Ingried spent the day painting and at one point, she needed to get on the kitchen cupboards to paint the opening on the wall behind the cupboards.

Ernie helped with painting and adjusting some doors.

I spent most of my day completing the tile work in the bathroom.

Most of the ‘ odds and ends ‘ in the Radek’s house have been completed, with only a little painting and minor trimming to be completed.

We didn’t have our own vehicle, so we hitched a ride with Justin to go back to camp.   We left the job site at 4:45, which is a little early, however, Bethany needed to help Eileen prepare the evening meal and we didn’t want to be responsible for supper being late.

Supper consisted of local farmer sausages, salads and potatoes.

After the meal, each team gave and an update of the different jobs they completed, as well as, sharing a few non-job related stories.   Afterwards, Jonathan, Egon and Eric  cleaned up the dishes, while the rest of the volunteers relaxed in different ways.   Justin played Jonathan’s home-made guitar in the lounge area at the back of the dining hall while Eileen and Bethany prepared some food for the next day and some of the volunteers relaxed in their rooms or sat outside, around a gas fire pit.   I opted to sit around the fire for a lively discussion, unfortunately some was at Ben’s expense.   By 10 pm, Mark and I were the only ones left sitting around the fire, so we shut it off and went to bed.

Day 18 – Grand Forks

Tuesday, July 16, 2019

I both got up at 5 am and headed to the kitchen to make the coffee and set up a few things for Eileen.   Shortly afterwards, Delbert came to the kitchen and boiled some hot water for his morning Mate.   At 6 am Sharon started to get the lunch food ready for us, while Bethany assisted Eileen with preparing breakfast.

After breakfast Mark Rempel led devotions and then we were given our job assignments for the day.   Most of us returned to the job sites where we had finished on Monday, however, Sam, Delbert and Yolanda went to the ‘ Redding ‘ house to make the recommended insulation changes that the inspector had required.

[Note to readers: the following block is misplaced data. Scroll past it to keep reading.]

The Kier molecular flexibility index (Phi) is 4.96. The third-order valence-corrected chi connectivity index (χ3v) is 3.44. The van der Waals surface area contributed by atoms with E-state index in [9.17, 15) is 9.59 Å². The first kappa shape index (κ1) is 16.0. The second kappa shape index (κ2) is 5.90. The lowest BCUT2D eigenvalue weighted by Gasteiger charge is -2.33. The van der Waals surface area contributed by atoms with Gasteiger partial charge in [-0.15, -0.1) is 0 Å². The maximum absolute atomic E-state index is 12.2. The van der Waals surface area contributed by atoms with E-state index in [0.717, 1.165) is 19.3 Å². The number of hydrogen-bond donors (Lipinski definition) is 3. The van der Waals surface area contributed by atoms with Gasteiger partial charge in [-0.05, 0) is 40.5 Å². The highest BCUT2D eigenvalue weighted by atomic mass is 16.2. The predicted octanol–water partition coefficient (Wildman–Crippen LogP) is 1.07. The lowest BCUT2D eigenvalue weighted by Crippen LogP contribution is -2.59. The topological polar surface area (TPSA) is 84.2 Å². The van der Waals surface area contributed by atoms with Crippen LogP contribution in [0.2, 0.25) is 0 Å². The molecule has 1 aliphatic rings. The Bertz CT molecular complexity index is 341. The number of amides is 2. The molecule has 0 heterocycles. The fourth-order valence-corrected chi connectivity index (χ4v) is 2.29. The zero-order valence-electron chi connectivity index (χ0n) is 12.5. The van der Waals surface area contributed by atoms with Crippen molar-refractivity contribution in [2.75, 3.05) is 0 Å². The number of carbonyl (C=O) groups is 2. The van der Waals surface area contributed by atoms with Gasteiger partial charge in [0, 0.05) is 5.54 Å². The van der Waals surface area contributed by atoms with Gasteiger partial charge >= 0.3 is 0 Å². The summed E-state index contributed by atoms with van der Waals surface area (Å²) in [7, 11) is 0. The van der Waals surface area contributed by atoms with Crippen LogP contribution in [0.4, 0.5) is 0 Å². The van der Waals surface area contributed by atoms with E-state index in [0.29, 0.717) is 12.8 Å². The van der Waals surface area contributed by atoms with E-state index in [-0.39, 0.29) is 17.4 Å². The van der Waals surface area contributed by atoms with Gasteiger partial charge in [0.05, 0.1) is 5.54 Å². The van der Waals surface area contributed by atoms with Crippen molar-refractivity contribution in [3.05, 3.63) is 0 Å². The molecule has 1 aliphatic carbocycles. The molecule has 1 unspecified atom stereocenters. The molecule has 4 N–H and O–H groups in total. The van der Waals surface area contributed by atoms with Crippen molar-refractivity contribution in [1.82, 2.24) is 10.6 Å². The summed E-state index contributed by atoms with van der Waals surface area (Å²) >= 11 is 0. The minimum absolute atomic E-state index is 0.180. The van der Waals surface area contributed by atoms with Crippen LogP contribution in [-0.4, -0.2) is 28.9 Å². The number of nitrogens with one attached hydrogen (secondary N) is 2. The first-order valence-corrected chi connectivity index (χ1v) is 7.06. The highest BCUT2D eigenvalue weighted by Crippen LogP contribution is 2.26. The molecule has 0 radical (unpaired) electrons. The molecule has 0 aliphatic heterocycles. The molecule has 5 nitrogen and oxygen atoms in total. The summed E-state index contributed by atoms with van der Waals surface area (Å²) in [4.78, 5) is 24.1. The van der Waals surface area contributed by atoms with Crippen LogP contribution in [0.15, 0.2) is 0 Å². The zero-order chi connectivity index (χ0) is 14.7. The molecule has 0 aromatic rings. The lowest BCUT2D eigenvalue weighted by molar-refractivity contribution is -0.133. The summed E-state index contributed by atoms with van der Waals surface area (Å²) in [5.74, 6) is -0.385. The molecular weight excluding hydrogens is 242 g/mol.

Valter, Ingried and I went to Radek’s house where we completed most of the trim work, installed shelves, filled holes, sanded and ‘ dap’d ‘ the baseboards and trim, as well as, grouted half of the shower tile.

The other groups continued to drywall, mud, trim, insulate and complete numerous odd jobs at their sites.

When we returned to camp as usual, the River Valley church ladies had prepared a full meal for us.  Afterward supper, Cole, Mark and I were on kitchen patrol, so we cleaned the dishes before relaxing.

During the day, Ingried and I met the lady next door, who was watering her flowers in the back yard.   I had seen no one at the house in the last 2 weeks and she explained that she and her husband have been staying at a motel.   They had insurance to cover the flood damage to their basement, but they still hadn’t received an answer from them regarding  a resolution.    They hadn’t lived in their house since the flood and they were told that if they lived in their house, it would affect their settlement and it might be much less if they stayed there, so they have been staying at a motel, waiting for an answer.   She also told us that they were totally unaware that their house could potentially flood on the night that it happened.   At 2 am they woke up to the sound of water running in their basement and found that there was 2 feet of water in it.   They thought it was a water leak so they shut off their water supply but that didn’t help.  When they investigated further, they found that the water was leaking through the foundation.   When they looked outside, they saw their was water around their house and she didn’t want to leave but her husband insisted that they leave.    When they drove towards the town centre to leave Grand Forks, their passage was blocked by water, so they turned around and went south and crossed the river close to where the church is, where we are staying.

All of the people we have talked to, informed us that they were caught unawares.  Radek and his wife had told us that they had gone around the neighbourhood waking up people to warn them of the problem.

One of the experiences of volunteering for MDS is that you get to meet a lot of wonderful people and if you’re willing to sit and listen, you will hear a lot of tragic and inspirational stories, more than I can share in a journal.


Day 17 – Grand Forks

Monday, July 15, 2019